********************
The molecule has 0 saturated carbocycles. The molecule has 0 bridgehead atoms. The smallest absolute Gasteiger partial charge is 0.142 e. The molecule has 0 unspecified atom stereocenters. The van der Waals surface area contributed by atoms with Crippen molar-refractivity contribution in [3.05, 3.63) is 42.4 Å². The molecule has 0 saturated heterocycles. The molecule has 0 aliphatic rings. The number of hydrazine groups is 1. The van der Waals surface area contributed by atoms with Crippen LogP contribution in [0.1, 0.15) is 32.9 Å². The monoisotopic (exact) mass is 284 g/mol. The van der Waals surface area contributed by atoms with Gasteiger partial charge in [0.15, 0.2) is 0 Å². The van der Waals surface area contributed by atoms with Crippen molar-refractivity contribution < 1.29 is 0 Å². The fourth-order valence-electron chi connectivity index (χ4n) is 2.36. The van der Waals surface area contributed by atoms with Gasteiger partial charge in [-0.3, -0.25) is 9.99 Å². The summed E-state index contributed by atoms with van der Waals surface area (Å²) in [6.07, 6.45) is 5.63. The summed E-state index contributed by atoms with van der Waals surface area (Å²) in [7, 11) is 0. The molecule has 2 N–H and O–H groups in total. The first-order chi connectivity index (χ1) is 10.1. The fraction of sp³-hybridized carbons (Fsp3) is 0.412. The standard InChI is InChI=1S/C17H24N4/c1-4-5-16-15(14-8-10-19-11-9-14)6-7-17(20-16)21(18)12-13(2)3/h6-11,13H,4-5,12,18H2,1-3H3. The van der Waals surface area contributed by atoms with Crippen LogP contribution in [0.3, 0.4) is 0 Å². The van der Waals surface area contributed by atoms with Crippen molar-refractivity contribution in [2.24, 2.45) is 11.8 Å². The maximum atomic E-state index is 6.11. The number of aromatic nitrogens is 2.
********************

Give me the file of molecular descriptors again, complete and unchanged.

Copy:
The molecule has 0 saturated carbocycles. The molecule has 0 bridgehead atoms. The smallest absolute Gasteiger partial charge is 0.142 e. The molecule has 0 unspecified atom stereocenters. The van der Waals surface area contributed by atoms with Crippen molar-refractivity contribution in [3.05, 3.63) is 42.4 Å². The molecule has 0 saturated heterocycles. The molecule has 0 aliphatic rings. The number of hydrazine groups is 1. The van der Waals surface area contributed by atoms with Crippen LogP contribution in [0.1, 0.15) is 32.9 Å². The monoisotopic (exact) mass is 284 g/mol. The van der Waals surface area contributed by atoms with Gasteiger partial charge in [0.15, 0.2) is 0 Å². The van der Waals surface area contributed by atoms with Crippen molar-refractivity contribution < 1.29 is 0 Å². The fourth-order valence-electron chi connectivity index (χ4n) is 2.36. The van der Waals surface area contributed by atoms with Gasteiger partial charge in [-0.3, -0.25) is 9.99 Å². The summed E-state index contributed by atoms with van der Waals surface area (Å²) in [6.07, 6.45) is 5.63. The summed E-state index contributed by atoms with van der Waals surface area (Å²) in [7, 11) is 0. The molecule has 2 N–H and O–H groups in total. The first-order chi connectivity index (χ1) is 10.1. The fraction of sp³-hybridized carbons (Fsp3) is 0.412. The standard InChI is InChI=1S/C17H24N4/c1-4-5-16-15(14-8-10-19-11-9-14)6-7-17(20-16)21(18)12-13(2)3/h6-11,13H,4-5,12,18H2,1-3H3. The van der Waals surface area contributed by atoms with Crippen LogP contribution in [0.3, 0.4) is 0 Å². The van der Waals surface area contributed by atoms with Crippen molar-refractivity contribution in [2.24, 2.45) is 11.8 Å². The maximum atomic E-state index is 6.11. The number of aromatic nitrogens is 2.